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Nicola Laver

Editor, Solicitors Journal

£3.5 billion cladding cash pot gives limited comfort

£3.5 billion cladding cash pot gives limited comfort


The news of the £3.5 billion cladding bailout has been widely criticised as insufficient for leaseholders

The news of the £3.5 billion cladding bailout by government has been widely criticised as insufficient for leaseholders.

Criticisms were also aimed at the new tax announced on the residential development sector, which is set to be introduced next year to help pay for combustible-material remediation on tower blocks. 

Jonathan Frankel, head of property litigation at Cavendish Legal Group, said the cash pot announced this week by housing secretary Robert Jenrick was “completely insufficient to deal with even a fraction of the blocks up and down the country where these repairs must take place”.

He added: “The fact that it only applies to buildings over 18 metres will cause even more uncertainty for those residents and leaseholders living in lower rise blocks where they feel insecure and unsafe.”

Even a lower risk, he said, is a risk which will impact the saleability of their property.

A leasehold protection scheme capping repair payments at £50 a month for leaseholders was also announced, but Frankel said this “will bring little comfort to many who feel they shouldn’t have to pay for somebody else’s mistakes”.

Tom Pemberton, a partner in Goodman Derrick’s construction team, welcomed the funding announcement but said it leaves many unanswered questions – particularly the fact that it will be restricted to buildings more than 18 metres high. 

Pemberton said it appears “that it will not cover the cost of other essential work to make buildings of any height safe”.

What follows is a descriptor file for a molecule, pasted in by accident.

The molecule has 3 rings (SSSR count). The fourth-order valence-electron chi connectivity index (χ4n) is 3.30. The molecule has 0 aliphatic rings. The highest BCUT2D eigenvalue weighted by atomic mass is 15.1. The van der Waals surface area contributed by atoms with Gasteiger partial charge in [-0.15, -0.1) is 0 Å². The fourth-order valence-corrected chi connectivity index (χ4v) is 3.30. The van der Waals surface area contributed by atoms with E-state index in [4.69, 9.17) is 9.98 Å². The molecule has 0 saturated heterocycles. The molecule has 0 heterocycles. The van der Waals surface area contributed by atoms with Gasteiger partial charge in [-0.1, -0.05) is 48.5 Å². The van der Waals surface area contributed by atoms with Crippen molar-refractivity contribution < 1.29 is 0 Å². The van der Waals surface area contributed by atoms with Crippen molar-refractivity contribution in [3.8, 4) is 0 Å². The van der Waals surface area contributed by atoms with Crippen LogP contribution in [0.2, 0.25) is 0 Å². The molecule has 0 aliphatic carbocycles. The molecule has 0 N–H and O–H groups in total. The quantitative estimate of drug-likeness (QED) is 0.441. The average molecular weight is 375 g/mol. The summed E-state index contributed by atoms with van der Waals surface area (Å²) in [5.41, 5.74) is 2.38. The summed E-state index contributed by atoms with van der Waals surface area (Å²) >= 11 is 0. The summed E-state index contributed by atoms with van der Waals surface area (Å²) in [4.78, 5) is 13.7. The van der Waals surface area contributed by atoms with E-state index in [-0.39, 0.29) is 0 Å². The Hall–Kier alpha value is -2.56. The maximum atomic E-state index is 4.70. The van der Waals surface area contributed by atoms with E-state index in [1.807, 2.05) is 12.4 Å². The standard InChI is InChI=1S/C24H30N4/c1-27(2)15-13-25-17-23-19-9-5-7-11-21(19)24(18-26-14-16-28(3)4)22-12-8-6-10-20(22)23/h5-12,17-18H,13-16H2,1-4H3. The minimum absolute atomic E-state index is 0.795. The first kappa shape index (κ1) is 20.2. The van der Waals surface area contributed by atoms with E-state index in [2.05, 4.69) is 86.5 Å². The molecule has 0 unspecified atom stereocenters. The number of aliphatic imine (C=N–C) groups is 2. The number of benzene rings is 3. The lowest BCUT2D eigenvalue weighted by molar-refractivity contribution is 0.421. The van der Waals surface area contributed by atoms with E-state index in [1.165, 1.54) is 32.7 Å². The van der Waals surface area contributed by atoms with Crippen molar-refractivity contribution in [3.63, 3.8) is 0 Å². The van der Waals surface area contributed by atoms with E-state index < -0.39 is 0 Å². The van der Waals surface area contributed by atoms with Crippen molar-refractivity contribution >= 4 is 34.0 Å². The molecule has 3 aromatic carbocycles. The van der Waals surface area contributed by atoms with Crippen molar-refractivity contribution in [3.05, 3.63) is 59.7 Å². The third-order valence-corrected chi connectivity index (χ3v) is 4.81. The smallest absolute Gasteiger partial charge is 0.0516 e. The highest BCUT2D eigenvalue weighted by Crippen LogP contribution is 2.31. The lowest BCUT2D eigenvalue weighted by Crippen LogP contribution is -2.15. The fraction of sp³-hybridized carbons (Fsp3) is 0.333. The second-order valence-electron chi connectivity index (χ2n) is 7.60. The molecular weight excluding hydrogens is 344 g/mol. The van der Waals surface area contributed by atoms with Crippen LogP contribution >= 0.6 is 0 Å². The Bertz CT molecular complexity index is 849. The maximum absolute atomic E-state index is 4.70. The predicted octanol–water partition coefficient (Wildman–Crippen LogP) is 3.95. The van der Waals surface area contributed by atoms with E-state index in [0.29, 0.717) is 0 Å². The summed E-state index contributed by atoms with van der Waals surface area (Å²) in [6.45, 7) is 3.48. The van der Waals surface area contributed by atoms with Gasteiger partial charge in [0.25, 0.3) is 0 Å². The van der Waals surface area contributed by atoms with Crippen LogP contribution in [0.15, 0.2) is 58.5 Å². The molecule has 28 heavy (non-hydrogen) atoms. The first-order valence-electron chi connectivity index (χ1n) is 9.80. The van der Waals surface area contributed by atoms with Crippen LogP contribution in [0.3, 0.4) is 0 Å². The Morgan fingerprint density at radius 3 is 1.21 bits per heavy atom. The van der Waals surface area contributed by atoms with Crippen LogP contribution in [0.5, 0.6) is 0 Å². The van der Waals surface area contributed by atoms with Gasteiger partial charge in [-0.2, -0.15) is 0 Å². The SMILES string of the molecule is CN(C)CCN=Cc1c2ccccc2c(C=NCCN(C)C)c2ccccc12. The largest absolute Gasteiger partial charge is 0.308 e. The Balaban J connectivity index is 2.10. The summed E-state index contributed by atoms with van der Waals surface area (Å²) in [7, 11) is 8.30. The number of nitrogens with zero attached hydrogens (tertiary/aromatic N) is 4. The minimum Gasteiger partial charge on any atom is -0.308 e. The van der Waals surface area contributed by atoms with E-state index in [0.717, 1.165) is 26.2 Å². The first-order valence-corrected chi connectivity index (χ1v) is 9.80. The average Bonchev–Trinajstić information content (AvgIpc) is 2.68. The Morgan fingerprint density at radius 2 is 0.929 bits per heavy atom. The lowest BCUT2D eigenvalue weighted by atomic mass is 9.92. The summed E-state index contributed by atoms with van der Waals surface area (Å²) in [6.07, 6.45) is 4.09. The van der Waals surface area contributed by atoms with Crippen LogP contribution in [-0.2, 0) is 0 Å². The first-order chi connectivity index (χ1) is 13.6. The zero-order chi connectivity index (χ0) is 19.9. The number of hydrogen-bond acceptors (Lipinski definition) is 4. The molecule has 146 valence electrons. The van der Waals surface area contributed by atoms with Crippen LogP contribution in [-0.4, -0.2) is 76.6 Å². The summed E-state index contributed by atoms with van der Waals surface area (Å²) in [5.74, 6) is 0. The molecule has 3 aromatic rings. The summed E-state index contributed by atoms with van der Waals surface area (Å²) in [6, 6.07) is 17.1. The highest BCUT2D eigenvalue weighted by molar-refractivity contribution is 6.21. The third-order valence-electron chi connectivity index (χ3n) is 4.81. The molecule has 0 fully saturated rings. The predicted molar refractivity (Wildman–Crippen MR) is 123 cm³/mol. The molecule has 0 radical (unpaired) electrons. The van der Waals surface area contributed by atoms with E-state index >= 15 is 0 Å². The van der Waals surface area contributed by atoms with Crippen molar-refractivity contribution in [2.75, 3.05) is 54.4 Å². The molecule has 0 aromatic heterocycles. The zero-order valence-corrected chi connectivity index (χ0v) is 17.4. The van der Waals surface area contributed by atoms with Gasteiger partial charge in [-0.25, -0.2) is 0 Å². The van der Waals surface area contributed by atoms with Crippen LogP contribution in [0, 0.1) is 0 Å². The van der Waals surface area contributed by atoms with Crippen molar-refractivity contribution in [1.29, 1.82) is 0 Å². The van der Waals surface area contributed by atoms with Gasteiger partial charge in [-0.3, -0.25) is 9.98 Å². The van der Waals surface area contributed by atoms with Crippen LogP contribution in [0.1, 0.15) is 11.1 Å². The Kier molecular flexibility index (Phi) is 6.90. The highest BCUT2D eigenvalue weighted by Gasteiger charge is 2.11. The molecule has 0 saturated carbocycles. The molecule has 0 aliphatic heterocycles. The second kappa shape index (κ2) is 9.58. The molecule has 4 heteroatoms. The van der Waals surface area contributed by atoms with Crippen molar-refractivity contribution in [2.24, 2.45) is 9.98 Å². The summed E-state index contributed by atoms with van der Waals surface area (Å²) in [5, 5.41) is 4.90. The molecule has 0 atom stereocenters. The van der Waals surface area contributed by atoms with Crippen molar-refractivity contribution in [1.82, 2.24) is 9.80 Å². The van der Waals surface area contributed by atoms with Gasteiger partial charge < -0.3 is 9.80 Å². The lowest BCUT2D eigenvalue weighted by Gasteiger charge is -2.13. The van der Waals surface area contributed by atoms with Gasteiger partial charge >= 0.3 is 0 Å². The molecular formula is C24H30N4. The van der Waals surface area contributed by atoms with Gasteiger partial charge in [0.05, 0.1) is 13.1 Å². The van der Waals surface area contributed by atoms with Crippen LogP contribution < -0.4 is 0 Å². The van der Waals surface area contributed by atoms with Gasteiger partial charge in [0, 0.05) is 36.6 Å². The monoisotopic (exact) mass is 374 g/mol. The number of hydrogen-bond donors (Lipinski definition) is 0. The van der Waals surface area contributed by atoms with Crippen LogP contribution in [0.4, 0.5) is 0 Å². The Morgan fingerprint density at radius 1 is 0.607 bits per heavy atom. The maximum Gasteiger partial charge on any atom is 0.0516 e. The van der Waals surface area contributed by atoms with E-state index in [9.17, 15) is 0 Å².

“For example”, he added, “a fire risk is often presented by faulty smoke ventilation systems and combustible insulation inside the external wall (not the external cladding). These elements need to be signed off by accredited fire safety professionals before properties become mortgageable and marketable.”

He said the reality was that “those hardest hit so far will continue to suffer months of uncertainty and anxiety until an acceptable solution is found which addresses all the wider safety issues”.  

In the meantime, he said developers will undoubtedly question why they are being singled out to pay the costs of the new scheme through a levy on their future high-rise schemes, “in addition to a tax on them which the government hopes to yield £2 billion over a decade”.

Tristan Wark is a senior associate in Goodman Derrick’s commercial real estate team. He also lives in a London flat where the cladding has been assessed as not meeting the required standards (the building owner plans to commence remediation works this year).

Wark said that while the government’s announcement “isn’t an instant fix, nor will it allay all concerns… hopefully it will provide some comfort to those leaseholders concerned about facing the costs of the necessary remediation works”.